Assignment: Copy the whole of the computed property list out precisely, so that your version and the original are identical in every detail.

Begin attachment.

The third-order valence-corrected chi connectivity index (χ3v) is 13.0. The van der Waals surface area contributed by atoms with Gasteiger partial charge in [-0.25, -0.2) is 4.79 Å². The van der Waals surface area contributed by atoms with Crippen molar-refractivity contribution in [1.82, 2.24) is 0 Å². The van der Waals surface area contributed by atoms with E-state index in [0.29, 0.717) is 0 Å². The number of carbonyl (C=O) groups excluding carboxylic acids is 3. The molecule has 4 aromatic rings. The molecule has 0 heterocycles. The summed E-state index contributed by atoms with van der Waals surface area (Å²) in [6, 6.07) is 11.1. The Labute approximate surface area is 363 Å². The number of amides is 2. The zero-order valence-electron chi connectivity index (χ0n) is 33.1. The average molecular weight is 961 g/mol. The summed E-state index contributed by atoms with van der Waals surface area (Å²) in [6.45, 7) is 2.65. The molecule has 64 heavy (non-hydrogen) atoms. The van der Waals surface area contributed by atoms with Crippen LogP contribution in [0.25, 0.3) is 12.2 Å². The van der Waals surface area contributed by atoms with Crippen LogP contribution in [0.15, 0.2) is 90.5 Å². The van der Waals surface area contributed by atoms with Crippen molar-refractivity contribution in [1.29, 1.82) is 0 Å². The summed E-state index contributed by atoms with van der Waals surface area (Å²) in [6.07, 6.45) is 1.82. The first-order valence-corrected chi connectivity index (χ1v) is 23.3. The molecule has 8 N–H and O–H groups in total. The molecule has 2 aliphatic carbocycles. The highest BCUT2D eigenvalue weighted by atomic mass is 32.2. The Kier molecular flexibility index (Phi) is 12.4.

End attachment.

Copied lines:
The third-order valence-corrected chi connectivity index (χ3v) is 13.0. The van der Waals surface area contributed by atoms with Gasteiger partial charge in [-0.25, -0.2) is 4.79 Å². The van der Waals surface area contributed by atoms with Crippen molar-refractivity contribution in [1.82, 2.24) is 0 Å². The van der Waals surface area contributed by atoms with E-state index in [0.29, 0.717) is 0 Å². The number of carbonyl (C=O) groups excluding carboxylic acids is 3. The molecule has 4 aromatic rings. The molecule has 0 heterocycles. The summed E-state index contributed by atoms with van der Waals surface area (Å²) in [6, 6.07) is 11.1. The Labute approximate surface area is 363 Å². The number of amides is 2. The zero-order valence-electron chi connectivity index (χ0n) is 33.1. The average molecular weight is 961 g/mol. The summed E-state index contributed by atoms with van der Waals surface area (Å²) in [6.45, 7) is 2.65. The molecule has 64 heavy (non-hydrogen) atoms. The van der Waals surface area contributed by atoms with Crippen LogP contribution in [0.25, 0.3) is 12.2 Å². The van der Waals surface area contributed by atoms with Crippen LogP contribution in [0.15, 0.2) is 90.5 Å². The van der Waals surface area contributed by atoms with Crippen molar-refractivity contribution in [1.29, 1.82) is 0 Å². The summed E-state index contributed by atoms with van der Waals surface area (Å²) in [6.07, 6.45) is 1.82. The first-order valence-corrected chi connectivity index (χ1v) is 23.3. The molecule has 8 N–H and O–H groups in total. The molecule has 2 aliphatic carbocycles. The highest BCUT2D eigenvalue weighted by atomic mass is 32.2. The Kier molecular flexibility index (Phi) is 12.4.